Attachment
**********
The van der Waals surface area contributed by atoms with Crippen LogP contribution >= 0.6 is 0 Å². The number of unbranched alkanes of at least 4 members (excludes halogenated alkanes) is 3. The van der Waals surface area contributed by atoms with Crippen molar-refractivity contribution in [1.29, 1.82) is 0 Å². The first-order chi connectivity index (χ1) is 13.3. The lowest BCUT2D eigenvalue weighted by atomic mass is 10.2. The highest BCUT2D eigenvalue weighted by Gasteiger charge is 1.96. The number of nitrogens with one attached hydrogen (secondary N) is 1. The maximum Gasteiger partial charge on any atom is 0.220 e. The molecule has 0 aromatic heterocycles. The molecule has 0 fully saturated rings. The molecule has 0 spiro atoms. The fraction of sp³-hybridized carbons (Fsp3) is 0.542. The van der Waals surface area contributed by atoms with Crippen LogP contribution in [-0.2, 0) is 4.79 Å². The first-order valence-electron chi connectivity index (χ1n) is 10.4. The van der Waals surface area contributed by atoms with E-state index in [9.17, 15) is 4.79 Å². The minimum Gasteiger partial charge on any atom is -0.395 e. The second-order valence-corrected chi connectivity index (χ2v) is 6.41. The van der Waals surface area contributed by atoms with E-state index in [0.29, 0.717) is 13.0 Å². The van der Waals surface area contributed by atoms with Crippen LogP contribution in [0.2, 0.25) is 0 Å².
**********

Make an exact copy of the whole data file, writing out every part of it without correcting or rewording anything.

The van der Waals surface area contributed by atoms with Crippen LogP contribution >= 0.6 is 0 Å². The number of unbranched alkanes of at least 4 members (excludes halogenated alkanes) is 3. The van der Waals surface area contributed by atoms with Crippen molar-refractivity contribution in [1.29, 1.82) is 0 Å². The first-order chi connectivity index (χ1) is 13.3. The lowest BCUT2D eigenvalue weighted by atomic mass is 10.2. The highest BCUT2D eigenvalue weighted by Gasteiger charge is 1.96. The number of nitrogens with one attached hydrogen (secondary N) is 1. The maximum Gasteiger partial charge on any atom is 0.220 e. The molecule has 0 aromatic heterocycles. The molecule has 0 fully saturated rings. The molecule has 0 spiro atoms. The fraction of sp³-hybridized carbons (Fsp3) is 0.542. The van der Waals surface area contributed by atoms with Crippen LogP contribution in [-0.2, 0) is 4.79 Å². The first-order valence-electron chi connectivity index (χ1n) is 10.4. The van der Waals surface area contributed by atoms with E-state index in [9.17, 15) is 4.79 Å². The minimum Gasteiger partial charge on any atom is -0.395 e. The second-order valence-corrected chi connectivity index (χ2v) is 6.41. The van der Waals surface area contributed by atoms with E-state index in [0.29, 0.717) is 13.0 Å². The van der Waals surface area contributed by atoms with Crippen LogP contribution in [0.2, 0.25) is 0 Å².